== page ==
For certain things like macarons this is an advantage and the silicone liner works well, also with something sticky like a Florentine lace cookie, this is the best.
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Old 01-25-2021, 01:03 PM   #8
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Parchment paper for me.
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Old 01-25-2021, 01:07 PM   #9
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which ever one I happen to grab.
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Old 01-25-2021, 01:13 PM   #10
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Always parchment. I don't have a Silpat.

BTW, 99% of the cookies we make here don't require anything other than a cookie sheet.
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Old 01-25-2021, 02:23 PM   #11
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I like siliconized parchment (also called bakery release paper) and use it now exclusively. Example: https://www.amazon.com/Zenlogy-Unble.../dp/B0742M7KR7

It has the browning advantage of regular parchment and a nice non-stick vibe. Easily available online in various sizes. I also love that it comes in a stiff carboard box dispenser that fits in along the sheet pans in my skinny cupboard.
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Old 01-25-2021, 02:36 PM   #12
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I've learned not all parchment paper is made equal.

I've tried several brands and settled on Costco's Kirkland Signature brand. It's the least expensive of the brands I've tried and is best at releasing foods. A combination that's hard to beat.
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Old 01-25-2021, 02:42 PM   #13
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Quote:
Originally Posted by Andy M. View Post
I've learned not all parchment paper is made equal.

I've tried several brands and settled on Costco's Kirkland Signature brand. It's the least expensive of the brands I've tried and is best at releasing foods. A combination that's hard to beat.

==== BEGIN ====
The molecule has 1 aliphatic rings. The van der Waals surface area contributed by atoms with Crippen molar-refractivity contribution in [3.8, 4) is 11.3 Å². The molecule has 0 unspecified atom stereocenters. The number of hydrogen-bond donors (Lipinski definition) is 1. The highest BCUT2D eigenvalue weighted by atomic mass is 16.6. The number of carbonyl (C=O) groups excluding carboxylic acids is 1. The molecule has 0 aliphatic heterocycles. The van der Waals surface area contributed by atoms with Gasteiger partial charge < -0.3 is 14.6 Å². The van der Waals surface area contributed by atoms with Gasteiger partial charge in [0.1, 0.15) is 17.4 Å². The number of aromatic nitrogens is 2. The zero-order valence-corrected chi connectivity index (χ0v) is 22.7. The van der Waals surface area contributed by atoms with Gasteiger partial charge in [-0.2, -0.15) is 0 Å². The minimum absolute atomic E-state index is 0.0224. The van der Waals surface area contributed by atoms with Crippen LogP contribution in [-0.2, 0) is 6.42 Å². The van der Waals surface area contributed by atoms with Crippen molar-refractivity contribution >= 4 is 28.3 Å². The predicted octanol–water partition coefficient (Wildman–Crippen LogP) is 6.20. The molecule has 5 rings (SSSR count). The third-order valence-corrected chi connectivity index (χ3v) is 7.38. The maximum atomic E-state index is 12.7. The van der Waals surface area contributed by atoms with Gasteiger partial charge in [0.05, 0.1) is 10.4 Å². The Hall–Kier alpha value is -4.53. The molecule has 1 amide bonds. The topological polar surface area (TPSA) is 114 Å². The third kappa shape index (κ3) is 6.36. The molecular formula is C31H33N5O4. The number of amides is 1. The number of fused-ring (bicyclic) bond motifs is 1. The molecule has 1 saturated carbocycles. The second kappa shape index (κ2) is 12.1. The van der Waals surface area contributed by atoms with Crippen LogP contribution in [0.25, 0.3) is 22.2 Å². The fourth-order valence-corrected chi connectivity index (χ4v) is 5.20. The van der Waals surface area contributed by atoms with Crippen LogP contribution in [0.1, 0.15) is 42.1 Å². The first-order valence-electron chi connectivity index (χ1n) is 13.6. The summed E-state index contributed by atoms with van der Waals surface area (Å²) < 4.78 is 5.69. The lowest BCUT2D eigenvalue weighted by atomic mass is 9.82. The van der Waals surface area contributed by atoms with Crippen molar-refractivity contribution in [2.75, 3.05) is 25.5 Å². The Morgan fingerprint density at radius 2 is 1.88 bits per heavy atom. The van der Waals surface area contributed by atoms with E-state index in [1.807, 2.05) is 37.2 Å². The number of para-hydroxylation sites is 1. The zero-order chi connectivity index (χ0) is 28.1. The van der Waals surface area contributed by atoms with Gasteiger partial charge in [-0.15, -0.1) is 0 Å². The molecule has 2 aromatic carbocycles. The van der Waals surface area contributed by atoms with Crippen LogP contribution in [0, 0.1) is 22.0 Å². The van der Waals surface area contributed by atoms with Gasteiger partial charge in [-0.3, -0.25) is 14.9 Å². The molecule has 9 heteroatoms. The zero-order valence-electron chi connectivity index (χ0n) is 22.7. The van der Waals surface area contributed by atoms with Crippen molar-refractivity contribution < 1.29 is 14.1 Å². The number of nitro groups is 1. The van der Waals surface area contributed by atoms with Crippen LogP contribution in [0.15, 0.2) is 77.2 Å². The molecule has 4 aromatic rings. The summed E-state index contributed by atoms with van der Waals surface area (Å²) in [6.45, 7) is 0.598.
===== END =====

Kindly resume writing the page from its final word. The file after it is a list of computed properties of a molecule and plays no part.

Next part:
Yup. Parchment paper used to be just that - parchment paper. Food stuck. Bakery Release paper is similar and has a thin coating of silicon. It's commonly labeled now as parchment or non-stick parchment (like the costco brand).
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Old 01-25-2021, 02:54 PM   #14
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I use both, just depends on what I'm cooking/baking.
Oh and tin foil too has it's place.
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Old 01-25-2021, 08:28 PM   #15
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The parchment paper I got was from a restaurant supply place, so it works well (though still not with macaroons).
I got a box of a hundred sheets, packed flat - the best way to get it, as you don't have to try getting it to flatten, after being rolled up! I got full sheet size, for when I used to bake all those cookies in my larger oven. I cut a bunch in half, and keep them on top of the rest. The only bad thing about the flat storage is storing the flat box - if I didn't have that high, wide liquor cabinet in my dining room, that I put it on top of, I don't know where I could put it flat.
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Old 01-25-2021, 11:41 PM   #16
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Quote:
Originally Posted by Janet H View Post
I like siliconized parchment (also called bakery release paper) and use it now exclusively. Example: https://www.amazon.com/Zenlogy-Unble.../dp/B0742M7KR7

It has the browning advantage of regular parchment and a nice non-stick vibe. Easily available online in various sizes. I also love that it comes in a stiff carboard box dispenser that fits in along the sheet pans in my skinny cupboard.
That's what I use. After working in bakeries I learned the benefits of coated parchment. I like the pre-cut , quick and easy.